In her first months in office, Secretary DeVos took two actions that could benefit the for-profit college industry. She extended the deadline for data determinations under the gainful employment rule, which requires institutions to provide data on the debt of their graduates relative to the graduates’ earnings, and she revoked guidance barring debt collectors from charging high fees for past-due loans.
American Oversight sued the Department of Education and obtained copies of the official calendars of Secretary DeVos and a number of other senior political appointees at the department. Our analysis found that Secretary DeVos is frequently absent from work – often taking long weekends for personal travel to locations where she has homes – and that her work schedule is heavily focused on charter schools, religious schools, and other non-public educational institutions. Read more about what we found in Secretary DeVos’ calendars here.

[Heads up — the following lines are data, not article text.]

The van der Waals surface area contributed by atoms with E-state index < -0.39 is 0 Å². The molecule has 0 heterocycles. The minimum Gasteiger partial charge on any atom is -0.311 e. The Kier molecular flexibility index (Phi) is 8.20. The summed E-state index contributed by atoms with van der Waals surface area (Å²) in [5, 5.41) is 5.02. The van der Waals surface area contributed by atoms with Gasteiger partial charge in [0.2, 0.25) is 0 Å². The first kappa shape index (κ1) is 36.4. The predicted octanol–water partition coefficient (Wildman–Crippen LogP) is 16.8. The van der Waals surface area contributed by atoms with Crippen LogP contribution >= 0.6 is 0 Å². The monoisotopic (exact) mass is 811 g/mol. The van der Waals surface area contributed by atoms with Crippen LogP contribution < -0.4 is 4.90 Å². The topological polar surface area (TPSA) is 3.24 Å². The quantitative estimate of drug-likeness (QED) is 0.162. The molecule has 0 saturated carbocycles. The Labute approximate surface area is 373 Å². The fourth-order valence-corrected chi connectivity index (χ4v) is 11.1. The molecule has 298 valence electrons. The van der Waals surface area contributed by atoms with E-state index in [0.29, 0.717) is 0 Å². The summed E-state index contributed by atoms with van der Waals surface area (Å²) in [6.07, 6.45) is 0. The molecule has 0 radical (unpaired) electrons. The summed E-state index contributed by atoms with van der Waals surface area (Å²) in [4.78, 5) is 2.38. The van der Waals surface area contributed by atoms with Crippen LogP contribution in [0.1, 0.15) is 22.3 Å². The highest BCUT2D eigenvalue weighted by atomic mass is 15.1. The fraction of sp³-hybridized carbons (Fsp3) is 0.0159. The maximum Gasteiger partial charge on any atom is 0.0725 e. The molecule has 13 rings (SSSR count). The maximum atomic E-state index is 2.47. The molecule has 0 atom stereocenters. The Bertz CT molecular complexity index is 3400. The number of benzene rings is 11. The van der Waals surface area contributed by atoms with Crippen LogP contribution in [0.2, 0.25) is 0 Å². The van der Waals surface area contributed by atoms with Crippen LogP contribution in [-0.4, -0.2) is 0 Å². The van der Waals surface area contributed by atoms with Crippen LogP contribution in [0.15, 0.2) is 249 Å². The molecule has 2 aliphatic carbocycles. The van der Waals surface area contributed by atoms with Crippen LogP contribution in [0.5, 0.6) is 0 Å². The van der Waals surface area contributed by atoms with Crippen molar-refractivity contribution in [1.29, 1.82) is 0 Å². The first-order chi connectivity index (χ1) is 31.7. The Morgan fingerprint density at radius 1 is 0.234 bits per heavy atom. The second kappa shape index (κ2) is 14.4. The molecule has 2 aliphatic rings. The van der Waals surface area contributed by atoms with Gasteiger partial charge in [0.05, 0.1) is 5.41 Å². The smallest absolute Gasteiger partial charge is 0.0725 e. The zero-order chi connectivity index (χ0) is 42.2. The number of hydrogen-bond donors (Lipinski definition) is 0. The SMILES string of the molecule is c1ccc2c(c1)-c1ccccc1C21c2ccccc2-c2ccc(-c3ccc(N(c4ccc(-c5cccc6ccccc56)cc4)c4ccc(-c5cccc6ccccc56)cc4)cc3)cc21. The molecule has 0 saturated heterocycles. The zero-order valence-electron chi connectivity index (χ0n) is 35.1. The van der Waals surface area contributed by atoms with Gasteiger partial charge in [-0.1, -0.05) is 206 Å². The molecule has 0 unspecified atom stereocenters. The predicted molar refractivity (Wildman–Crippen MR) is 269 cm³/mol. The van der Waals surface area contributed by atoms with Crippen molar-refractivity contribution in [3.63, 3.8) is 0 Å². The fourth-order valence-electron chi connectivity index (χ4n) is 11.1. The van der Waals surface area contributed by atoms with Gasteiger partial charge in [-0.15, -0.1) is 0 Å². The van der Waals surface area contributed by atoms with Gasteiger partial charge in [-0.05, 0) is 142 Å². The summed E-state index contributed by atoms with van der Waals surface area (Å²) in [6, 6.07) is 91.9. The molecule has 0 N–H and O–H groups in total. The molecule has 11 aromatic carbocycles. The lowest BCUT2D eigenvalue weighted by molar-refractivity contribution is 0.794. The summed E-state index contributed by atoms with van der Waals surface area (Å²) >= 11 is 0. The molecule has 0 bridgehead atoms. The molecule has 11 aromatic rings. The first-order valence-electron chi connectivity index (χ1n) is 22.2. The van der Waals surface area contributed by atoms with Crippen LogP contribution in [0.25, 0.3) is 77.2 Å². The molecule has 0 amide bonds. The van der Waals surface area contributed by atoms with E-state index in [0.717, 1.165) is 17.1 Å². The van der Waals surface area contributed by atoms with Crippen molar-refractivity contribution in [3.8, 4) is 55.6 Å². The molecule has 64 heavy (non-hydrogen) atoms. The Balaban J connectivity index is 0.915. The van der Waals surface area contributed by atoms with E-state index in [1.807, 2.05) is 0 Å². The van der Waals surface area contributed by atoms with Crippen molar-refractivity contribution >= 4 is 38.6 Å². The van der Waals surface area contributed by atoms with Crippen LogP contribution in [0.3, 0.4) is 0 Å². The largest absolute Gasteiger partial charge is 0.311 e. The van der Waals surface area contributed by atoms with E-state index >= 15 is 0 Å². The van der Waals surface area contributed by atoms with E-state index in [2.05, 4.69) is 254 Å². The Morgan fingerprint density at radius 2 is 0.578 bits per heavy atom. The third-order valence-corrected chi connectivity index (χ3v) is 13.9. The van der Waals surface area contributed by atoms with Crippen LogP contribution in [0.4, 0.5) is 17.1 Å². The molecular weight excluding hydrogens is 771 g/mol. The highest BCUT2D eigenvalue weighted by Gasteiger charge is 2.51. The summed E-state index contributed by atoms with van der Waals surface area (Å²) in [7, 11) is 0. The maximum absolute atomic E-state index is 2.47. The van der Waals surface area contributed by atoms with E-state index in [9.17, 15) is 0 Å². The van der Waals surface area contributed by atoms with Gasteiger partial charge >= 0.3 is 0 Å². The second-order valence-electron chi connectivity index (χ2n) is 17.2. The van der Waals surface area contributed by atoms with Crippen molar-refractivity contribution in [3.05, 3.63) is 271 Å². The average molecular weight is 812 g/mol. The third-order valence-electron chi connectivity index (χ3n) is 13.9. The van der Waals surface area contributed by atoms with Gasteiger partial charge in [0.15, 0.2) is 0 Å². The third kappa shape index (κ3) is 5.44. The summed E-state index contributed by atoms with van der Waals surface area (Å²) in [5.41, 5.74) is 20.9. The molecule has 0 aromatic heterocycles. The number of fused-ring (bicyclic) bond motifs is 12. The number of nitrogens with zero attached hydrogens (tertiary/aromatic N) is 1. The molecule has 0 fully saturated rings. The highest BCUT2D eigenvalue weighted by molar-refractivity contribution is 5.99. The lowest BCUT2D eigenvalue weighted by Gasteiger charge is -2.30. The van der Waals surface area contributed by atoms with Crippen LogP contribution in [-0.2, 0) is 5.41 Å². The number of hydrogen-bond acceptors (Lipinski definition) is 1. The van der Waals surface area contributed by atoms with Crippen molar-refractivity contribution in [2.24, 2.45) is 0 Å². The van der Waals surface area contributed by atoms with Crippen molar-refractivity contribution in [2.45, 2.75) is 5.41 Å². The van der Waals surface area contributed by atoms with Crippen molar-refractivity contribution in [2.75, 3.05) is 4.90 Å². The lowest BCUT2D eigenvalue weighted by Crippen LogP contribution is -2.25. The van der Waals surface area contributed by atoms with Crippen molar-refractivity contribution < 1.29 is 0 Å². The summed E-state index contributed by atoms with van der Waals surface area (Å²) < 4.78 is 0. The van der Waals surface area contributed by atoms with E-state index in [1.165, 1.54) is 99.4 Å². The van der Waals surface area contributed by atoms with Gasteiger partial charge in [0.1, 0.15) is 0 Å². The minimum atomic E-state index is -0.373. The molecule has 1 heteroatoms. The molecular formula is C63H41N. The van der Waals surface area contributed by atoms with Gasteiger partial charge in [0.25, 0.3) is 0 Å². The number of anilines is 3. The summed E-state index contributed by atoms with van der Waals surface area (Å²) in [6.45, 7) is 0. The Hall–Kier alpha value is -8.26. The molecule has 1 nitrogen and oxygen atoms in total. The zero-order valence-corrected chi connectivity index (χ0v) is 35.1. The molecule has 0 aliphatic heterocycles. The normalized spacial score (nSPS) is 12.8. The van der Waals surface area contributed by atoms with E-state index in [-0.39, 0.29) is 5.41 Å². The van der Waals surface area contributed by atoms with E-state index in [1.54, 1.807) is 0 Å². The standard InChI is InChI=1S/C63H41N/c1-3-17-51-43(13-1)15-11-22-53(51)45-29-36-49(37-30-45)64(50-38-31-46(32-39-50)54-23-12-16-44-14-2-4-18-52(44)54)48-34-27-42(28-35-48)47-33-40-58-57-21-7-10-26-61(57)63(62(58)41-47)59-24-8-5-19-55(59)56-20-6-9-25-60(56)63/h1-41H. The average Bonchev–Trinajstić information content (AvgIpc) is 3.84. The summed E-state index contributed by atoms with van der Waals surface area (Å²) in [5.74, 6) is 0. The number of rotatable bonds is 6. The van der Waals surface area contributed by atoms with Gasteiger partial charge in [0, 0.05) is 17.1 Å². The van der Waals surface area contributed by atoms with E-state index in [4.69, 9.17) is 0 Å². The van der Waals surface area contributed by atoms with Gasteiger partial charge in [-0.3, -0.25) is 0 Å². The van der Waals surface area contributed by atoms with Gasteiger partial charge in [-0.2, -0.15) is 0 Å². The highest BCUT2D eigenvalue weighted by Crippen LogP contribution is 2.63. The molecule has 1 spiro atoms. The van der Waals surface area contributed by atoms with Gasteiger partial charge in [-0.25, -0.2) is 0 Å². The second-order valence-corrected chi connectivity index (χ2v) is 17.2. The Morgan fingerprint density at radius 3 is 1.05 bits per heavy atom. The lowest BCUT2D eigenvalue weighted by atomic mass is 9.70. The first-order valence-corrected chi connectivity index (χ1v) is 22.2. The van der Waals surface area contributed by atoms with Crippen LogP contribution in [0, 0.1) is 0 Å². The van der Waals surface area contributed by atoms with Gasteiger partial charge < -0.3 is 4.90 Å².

American Oversight is also continuing to investigate DeVos’ selection of two former for-profit institution advocates, Taylor Hansen and Robert Eitel, for senior positions at the Department. Mr. Hansen has since resigned, but his father heads Strada Education Network, an entity that collects education debt and whose lawsuit against the department was arguably rendered moot by the revocation of the debt collection guidance.
Given these high-profile conflict of interest questions, American Oversight is seeking information to determine the scope of access Secretary DeVos and the Department may have provided to industry groups and others with a stake in educational regulation.